After a long campaign by the child’s father, the Home Secretary belatedly sought the return to Iraq of the motorist, Mohammed Ibrahim.
The designated Immigration Judge found that his removal would violate Art 8 of the European Convention on Human Rights, enforceable in domestic UK law as a result of the Human Rights Act. An appeal by the Home Secretary was dismissed by the Upper Tribunal.
That this was allowed to happen produced understandable concern from the Prime Minister: “We have an Iraqi asylum seeker who has killed a child and there is no way he can be sent back”. Wrongly, however, writing to the distressed father, he held the Human Rights Act responsible for the decision. He promised that a future Conservative Government would repeal the Act.
Finally, after a far too lengthy delay, and perhaps thanks to political pressure as a result of the father’s campaign, the Home Office requested deportation. But over the seven years this took, Ibrahim married a UK citizen, fathered two children and acquired two step-children.
A simple fact
The Human Rights Act embodies the European Convention on Human Rights, Art 8 of which protects the right to family life. The impact that his expulsion would have on these members of Ibrahim’s family is what has kept him here. It is the right of the innocent children to have their father that the Tribunal has upheld under the Act. Nowhere in the media accounts, or the Prime Minister’s response, has this simple fact been recognised.
Article 8, to which the UK has been committed since 1950, does not put family life ahead of all other considerations. It states explicitly that an individual’s right to family life can be overridden “in the interests of public safety, for the protection of public order, health or morals, and for the protection of the rights and freedom of others”.
The judges in the Upper Tribunal held that after seven years the family bonds should not be broken. They agreed with the Home Secretary that it was not feasible for them to resettle in Iraq.
Before the Human Rights Act came into force in the year 2000, the rights which it protects could be enforced ultimately only in Strasbourg. To repeal the Act in its entirety would only mean reverting to the cumbersome and expensive process of taking such cases there, adding even more years of litigation. The Liberal Democrats have firmly supported the Act.
The Prime Minister’s suggestion that he will repeal the Act to prevent anything like this happening again flatly contradicts the Coalition Agreement and would leave us still bound by the Convention. He has already been told this by his lawyers.
The Coalition Agreement managed the conflict between the Liberal Democrats and the Tories by proposing a Commission “to investigate the creation of a UK Bill of Rights” which “incorporates and builds on all our obligations under the European Human Rights Convention and ensures that these rights continue to be enshrined in British law and protects and extends British liberties”. The Commission membership announced on 18 March is divided on political lines which seem destined to produce an inconclusive outcome. But the terms of reference reproduce the limitations in the Coalition Agreement.Thus, notwithstanding the Prime Minister’s promise, the Coalition and the Commission are precluded from eeking to remove the obligation to protect the right to family life contained in Art 8 of the Convention or the qualifications to which the obligation is subject. And the coalition has agreed to ensure that our obligations under the Convention will continue to be enshrined in British law. It follows that our tribunals and judges will retain the function of deciding how Art 8 should be applied in any individual case.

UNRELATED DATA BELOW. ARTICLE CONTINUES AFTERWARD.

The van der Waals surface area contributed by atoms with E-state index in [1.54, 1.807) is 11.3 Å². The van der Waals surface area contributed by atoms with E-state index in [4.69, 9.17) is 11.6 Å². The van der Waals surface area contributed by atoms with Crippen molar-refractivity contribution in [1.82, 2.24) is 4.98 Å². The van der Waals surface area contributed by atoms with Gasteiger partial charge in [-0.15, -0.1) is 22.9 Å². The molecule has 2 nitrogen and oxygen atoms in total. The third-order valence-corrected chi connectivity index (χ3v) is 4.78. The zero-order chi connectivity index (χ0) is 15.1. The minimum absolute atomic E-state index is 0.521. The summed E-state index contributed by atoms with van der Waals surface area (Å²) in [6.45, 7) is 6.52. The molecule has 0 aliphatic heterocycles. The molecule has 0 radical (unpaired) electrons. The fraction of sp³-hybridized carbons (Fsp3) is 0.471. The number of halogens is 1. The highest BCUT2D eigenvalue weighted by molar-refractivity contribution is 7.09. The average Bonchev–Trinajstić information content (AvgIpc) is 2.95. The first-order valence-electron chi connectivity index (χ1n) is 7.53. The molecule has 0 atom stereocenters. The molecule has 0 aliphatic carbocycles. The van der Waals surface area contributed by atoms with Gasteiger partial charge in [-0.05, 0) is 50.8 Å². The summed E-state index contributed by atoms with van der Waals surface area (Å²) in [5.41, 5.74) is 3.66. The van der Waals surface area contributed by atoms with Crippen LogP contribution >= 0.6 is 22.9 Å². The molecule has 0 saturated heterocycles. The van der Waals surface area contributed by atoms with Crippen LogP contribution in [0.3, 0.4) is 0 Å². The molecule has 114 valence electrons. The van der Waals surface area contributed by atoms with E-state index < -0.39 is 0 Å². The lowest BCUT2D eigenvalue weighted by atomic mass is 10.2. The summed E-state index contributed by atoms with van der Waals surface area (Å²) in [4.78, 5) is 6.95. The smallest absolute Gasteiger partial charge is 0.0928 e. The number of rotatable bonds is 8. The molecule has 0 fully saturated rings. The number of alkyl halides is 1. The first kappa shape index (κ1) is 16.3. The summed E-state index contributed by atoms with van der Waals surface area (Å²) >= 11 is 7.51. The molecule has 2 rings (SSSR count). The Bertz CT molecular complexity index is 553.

The Human Rights Act embodies principles of fair treatment and humane behaviour that seek to protect the innocent, particularly the old, the sick, and the vulnerable. These principles can be traced back in our law to Magna Carta. Occasionally criminals try to take advantage of them. They nearly always fail.
The concept of human rights is central to our democracy and builds on our tradition of liberty. When those who seek to discredit the Act distort the facts, as in this case, we need to put the record straight. What is at stake is not some “foreign” imposition that distorts justice; it is the rule of law itself. If we do not defend our liberties we will lose them.
Sir Geoffrey Bindman QC, Chairman of the Board of Trustees at the British Institute of Human Rights. Website: www.bihr.org.uk
Human rights on the front page
The Daily Mail has highlighted the Ibrahim case in support of its long running campaign against the Human Rights Act.
The Act itself provides a set of reasons why Ibrahim could have been deported. The Immigration Tribunal made it clear that had steps been taken to remove him after the hit and run incident there would have been little chance that he would have escaped deportation.
The callous cruelty of Ibrahim, whose car mounted the pavement and who abandoned the victim lying under its wheels is no less shocking after seven years. Yet he was prosecuted only for the minor offences of fleeing the scene and driving without a licence—and not for murder, manslaughter or even dangerous driving, as one might have expected.
The family has obvious cause for complaint here, but not against the Human Rights Act. To make matters worse, the Court took a remarkably lenient view by sentencing him to only four months imprisonment. And this in spite of his having a whole string of previous convictions. Understandably, the bereaved father is outraged. He has campaigned for years for Ibrahim to be deported. The legal process has failed his family but its failures cannot be laid at the door of the Human Rights Act.